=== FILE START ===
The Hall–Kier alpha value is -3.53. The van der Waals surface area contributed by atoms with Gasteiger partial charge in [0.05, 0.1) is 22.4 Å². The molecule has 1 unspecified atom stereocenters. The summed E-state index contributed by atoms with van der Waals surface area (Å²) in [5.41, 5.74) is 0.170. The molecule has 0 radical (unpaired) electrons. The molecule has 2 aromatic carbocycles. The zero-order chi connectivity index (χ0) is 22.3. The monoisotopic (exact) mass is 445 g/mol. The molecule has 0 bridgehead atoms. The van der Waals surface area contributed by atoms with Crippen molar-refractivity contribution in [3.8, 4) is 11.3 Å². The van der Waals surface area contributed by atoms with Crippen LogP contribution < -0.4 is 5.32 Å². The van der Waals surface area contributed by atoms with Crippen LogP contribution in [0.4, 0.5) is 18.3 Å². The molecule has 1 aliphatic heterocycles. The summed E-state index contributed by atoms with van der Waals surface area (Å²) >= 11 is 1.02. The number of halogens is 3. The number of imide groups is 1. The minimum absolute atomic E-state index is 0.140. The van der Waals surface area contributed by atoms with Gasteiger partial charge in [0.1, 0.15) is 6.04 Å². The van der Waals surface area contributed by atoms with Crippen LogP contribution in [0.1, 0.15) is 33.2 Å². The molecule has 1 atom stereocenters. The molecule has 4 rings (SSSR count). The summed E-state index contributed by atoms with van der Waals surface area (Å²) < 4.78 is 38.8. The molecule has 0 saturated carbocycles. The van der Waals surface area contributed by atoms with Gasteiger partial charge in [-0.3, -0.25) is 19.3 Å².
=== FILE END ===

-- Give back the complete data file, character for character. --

The Hall–Kier alpha value is -3.53. The van der Waals surface area contributed by atoms with Gasteiger partial charge in [0.05, 0.1) is 22.4 Å². The molecule has 1 unspecified atom stereocenters. The summed E-state index contributed by atoms with van der Waals surface area (Å²) in [5.41, 5.74) is 0.170. The molecule has 0 radical (unpaired) electrons. The molecule has 2 aromatic carbocycles. The zero-order chi connectivity index (χ0) is 22.3. The monoisotopic (exact) mass is 445 g/mol. The molecule has 0 bridgehead atoms. The van der Waals surface area contributed by atoms with Crippen molar-refractivity contribution in [3.8, 4) is 11.3 Å². The van der Waals surface area contributed by atoms with Crippen LogP contribution < -0.4 is 5.32 Å². The van der Waals surface area contributed by atoms with Crippen LogP contribution in [0.4, 0.5) is 18.3 Å². The molecule has 1 aliphatic heterocycles. The summed E-state index contributed by atoms with van der Waals surface area (Å²) >= 11 is 1.02. The number of halogens is 3. The number of imide groups is 1. The minimum absolute atomic E-state index is 0.140. The van der Waals surface area contributed by atoms with Gasteiger partial charge in [0.1, 0.15) is 6.04 Å². The van der Waals surface area contributed by atoms with Crippen LogP contribution in [0.1, 0.15) is 33.2 Å². The molecule has 1 atom stereocenters. The molecule has 4 rings (SSSR count). The summed E-state index contributed by atoms with van der Waals surface area (Å²) < 4.78 is 38.8. The molecule has 0 saturated carbocycles. The van der Waals surface area contributed by atoms with Gasteiger partial charge in [-0.3, -0.25) is 19.3 Å².